Illicit Garden's Purple Chem flower strain comes in the form of beautiful, purple-flecked and keef-covered buds.
In spite of its considerable level of popularity, there’s a persistent air of confusion surrounding Illicit Gardens’ Purple Chem strain.
The problem comes from the moniker of the highly sought-after cultivar. Depending on its provenance, the name “Purple Chem” could refer to either Illicit’s strain, which crosses Stardawg and Purple Punch; or the Cali Connection’s cross between Chemdawg 91 and Pre-98 Bubba Kush, which got first place in the indica category in 2016 in both the Los Angeles and Michigan Cannabis Cups; or Purple Chemdawg, a well-regarded indica-dominant cross between Chemdawg and Granddaddy Purple (and the most well-known variation out of the three).
— essentially the online bible of cannabis strains — doesn’t seem to know what’s what in this case. When you search the strain on the site, the Purple Chemdawg variety is the one that comes up
, but its description mentions Cali Connection’s variety as well. Making matters even more complicated, its local results for dispensaries at which to purchase the strain are all linked to Illicit’s products. Weedmaps.com
, meanwhile, includes this line in its Purple Chem product description
: “Purple Chem is sometimes mistakenly called Purple Chemdawg but that’s a different strain.”
It’s confusing, yes, but there is one thing that can be said for sure: Illicit’s Purple Chem is a phenomenal strain of cannabis well worthy of its hyped status.
In an effort to authoritatively come to that conclusion, I purchased an eighth of the strain for $65 at the newly opened Star Buds dispensary in University City. I opted to pick up a half-gram Purple Chem live resin vape cartridge for $70 as well, owing to the fact that Star Buds offered to toss in a free branded vape battery if I did so, and I’m not one to pass up a deal.
I dug into the flower first. Rated at 20.3 percent THC, my jar came packed with smaller popcorn buds, light green in color with plenty of purple spots and rust-colored orange hairs. When I opened the jar, I was greeted with a bright citrus bite and a fuel-like smell, with some subtle floral notes as well. Breaking it up left my fingers dusty as opposed to sticky, with a fine coating of keef covering the buds. On inhale that citrus flavor was most prominent, with some spicy wood notes on the finish.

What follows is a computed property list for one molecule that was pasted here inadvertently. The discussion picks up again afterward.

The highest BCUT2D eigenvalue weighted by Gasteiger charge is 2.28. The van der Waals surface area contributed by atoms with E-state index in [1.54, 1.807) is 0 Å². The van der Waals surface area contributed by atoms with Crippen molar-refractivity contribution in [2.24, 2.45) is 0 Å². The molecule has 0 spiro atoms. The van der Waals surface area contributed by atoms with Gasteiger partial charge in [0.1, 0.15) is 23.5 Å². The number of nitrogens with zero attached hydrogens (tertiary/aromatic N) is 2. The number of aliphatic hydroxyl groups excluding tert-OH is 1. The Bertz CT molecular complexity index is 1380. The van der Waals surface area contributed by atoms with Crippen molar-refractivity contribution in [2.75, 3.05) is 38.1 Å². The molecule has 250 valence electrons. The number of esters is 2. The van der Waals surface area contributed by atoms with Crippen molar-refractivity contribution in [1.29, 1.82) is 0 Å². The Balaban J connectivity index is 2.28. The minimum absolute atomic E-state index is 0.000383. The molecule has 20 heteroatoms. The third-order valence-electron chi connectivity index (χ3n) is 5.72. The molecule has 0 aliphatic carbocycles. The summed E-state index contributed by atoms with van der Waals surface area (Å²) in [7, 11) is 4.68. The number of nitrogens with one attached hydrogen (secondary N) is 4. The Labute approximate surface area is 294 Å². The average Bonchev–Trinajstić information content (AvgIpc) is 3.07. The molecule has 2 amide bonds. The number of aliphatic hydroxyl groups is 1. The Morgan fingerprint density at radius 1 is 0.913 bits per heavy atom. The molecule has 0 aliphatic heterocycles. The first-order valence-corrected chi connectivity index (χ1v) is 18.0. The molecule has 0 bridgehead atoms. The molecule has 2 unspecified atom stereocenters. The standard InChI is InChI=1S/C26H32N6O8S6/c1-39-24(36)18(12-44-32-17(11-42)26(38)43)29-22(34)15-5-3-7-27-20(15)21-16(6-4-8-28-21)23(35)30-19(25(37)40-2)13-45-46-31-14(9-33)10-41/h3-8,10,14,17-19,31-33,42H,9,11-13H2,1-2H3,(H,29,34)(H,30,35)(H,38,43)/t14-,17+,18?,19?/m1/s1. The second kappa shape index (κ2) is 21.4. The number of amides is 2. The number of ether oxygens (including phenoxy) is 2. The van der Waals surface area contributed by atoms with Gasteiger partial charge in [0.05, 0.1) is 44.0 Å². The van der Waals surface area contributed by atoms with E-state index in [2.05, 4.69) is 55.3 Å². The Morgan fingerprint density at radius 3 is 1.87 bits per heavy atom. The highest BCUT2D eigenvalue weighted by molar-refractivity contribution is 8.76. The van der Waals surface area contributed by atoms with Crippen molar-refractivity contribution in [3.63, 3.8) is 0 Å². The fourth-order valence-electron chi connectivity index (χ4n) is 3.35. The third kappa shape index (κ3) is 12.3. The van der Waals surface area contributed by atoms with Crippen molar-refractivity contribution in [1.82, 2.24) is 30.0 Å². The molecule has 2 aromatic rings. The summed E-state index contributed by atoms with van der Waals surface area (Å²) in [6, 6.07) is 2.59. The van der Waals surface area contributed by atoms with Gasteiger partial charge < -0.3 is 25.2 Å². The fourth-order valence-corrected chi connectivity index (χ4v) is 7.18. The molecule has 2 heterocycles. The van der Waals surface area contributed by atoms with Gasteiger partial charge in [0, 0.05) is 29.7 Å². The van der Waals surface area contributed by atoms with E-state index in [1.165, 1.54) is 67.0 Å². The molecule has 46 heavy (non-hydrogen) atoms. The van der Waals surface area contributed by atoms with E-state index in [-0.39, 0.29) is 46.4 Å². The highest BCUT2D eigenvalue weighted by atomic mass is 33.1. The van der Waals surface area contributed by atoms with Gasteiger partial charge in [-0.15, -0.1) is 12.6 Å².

As for effects, Purple Chem delivers an extremely relaxed high, which first manifests itself in serious puffiness under the eyes and a propensity to get lost in thought before giving way to a fairly strong and sedating couchlock effect. It’s spectacular for pain and brings remarkably little anxiety for a strain of its potency, and I wrote in my notes that it’s a perfect “Saturday morning cartoons” strain — a bowl of cereal, a bowl of Purple Chem and some animated programming followed by a lazy afternoon nap would make for a fantastic way to spend a day off, at least in this reviewer’s estimation.
The live resin cart, meanwhile, takes the properties of the flower version of the strain and kicks them up several notches. For the uninitiated, live resin is a cannabis concentrate that is flash-frozen before it is extracted rather than being cured or dried, allowing it to retain the terpenes that give the strain its taste and unique effects — in this case limonene, caryophyllene and linalool — meaning that the citrus, wood and floral flavors of the strain were still present here. And at a whopping 69.47 percent THC, Illicit’s Purple Chem packs a wallop. After just a few pulls I found myself brainscramblingly high, wandering into rooms without remembering why, turning lights on and off for no reason, and in general just being spaced out as hell while still feeling great. All of the pain-relieving and relaxing elements of the flower are accounted for in the live resin version as well, but in an even stronger manner — in other words, handle with care if you’re a novice smoker.
In sum, regardless of the form it takes, Illicit’s Purple Chem strain is a great choice for those who prefer a cannabis experience that leans on the indica side, with excellent pain-relieving effects and a tremendous sense of relaxation — not to mention its gorgeous looks and flavorful taste. And though its conflation with similarly named strains can bring some confusion, if those other cultivars deliver an experience that’s anything like it, you can definitely sign me up.
After all, would not several different flowers all bewilderingly called a “rose” not smell as sweet?
Thomas K. Chimchards is
RFT’s resident cannabis correspondent. Email him tips at [email protected] and follow him on Twitter at @TOMMYCHIMS.
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